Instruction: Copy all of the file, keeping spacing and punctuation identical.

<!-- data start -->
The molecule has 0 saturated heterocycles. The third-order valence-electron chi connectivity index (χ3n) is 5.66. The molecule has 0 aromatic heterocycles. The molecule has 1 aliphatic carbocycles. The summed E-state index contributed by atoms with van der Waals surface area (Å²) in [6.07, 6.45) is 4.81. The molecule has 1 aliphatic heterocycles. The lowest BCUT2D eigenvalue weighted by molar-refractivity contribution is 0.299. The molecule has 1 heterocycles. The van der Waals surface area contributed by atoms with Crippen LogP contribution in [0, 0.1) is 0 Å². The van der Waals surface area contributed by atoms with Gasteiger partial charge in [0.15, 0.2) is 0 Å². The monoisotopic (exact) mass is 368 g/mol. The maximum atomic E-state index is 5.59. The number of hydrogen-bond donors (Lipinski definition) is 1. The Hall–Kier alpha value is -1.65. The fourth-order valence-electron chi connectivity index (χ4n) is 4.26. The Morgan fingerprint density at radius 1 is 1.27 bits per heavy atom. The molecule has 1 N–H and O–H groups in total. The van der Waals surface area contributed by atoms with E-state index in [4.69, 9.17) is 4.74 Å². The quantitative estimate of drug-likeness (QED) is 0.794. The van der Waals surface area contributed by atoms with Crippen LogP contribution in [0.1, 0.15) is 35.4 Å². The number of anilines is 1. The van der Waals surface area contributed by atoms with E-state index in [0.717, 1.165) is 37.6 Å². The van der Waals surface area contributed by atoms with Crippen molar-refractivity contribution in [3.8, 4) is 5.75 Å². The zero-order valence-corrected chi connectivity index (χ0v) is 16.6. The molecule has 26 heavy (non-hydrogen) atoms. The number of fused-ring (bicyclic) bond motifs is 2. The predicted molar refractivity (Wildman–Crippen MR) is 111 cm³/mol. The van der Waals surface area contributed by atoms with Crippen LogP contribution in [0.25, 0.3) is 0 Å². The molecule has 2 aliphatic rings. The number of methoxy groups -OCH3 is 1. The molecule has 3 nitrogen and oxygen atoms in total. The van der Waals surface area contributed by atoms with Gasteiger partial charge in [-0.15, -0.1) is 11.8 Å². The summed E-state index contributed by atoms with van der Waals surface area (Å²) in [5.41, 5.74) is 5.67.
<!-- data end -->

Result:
The molecule has 0 saturated heterocycles. The third-order valence-electron chi connectivity index (χ3n) is 5.66. The molecule has 0 aromatic heterocycles. The molecule has 1 aliphatic carbocycles. The summed E-state index contributed by atoms with van der Waals surface area (Å²) in [6.07, 6.45) is 4.81. The molecule has 1 aliphatic heterocycles. The lowest BCUT2D eigenvalue weighted by molar-refractivity contribution is 0.299. The molecule has 1 heterocycles. The van der Waals surface area contributed by atoms with Crippen LogP contribution in [0, 0.1) is 0 Å². The van der Waals surface area contributed by atoms with Gasteiger partial charge in [0.15, 0.2) is 0 Å². The monoisotopic (exact) mass is 368 g/mol. The maximum atomic E-state index is 5.59. The number of hydrogen-bond donors (Lipinski definition) is 1. The Hall–Kier alpha value is -1.65. The fourth-order valence-electron chi connectivity index (χ4n) is 4.26. The Morgan fingerprint density at radius 1 is 1.27 bits per heavy atom. The molecule has 1 N–H and O–H groups in total. The van der Waals surface area contributed by atoms with E-state index in [4.69, 9.17) is 4.74 Å². The quantitative estimate of drug-likeness (QED) is 0.794. The van der Waals surface area contributed by atoms with Crippen LogP contribution in [0.1, 0.15) is 35.4 Å². The number of anilines is 1. The van der Waals surface area contributed by atoms with E-state index in [0.717, 1.165) is 37.6 Å². The van der Waals surface area contributed by atoms with Crippen molar-refractivity contribution in [3.8, 4) is 5.75 Å². The zero-order valence-corrected chi connectivity index (χ0v) is 16.6. The molecule has 26 heavy (non-hydrogen) atoms. The number of fused-ring (bicyclic) bond motifs is 2. The predicted molar refractivity (Wildman–Crippen MR) is 111 cm³/mol. The van der Waals surface area contributed by atoms with Crippen LogP contribution in [0.25, 0.3) is 0 Å². The molecule has 2 aliphatic rings. The number of methoxy groups -OCH3 is 1. The molecule has 3 nitrogen and oxygen atoms in total. The van der Waals surface area contributed by atoms with Gasteiger partial charge in [-0.15, -0.1) is 11.8 Å². The summed E-state index contributed by atoms with van der Waals surface area (Å²) in [5.41, 5.74) is 5.67.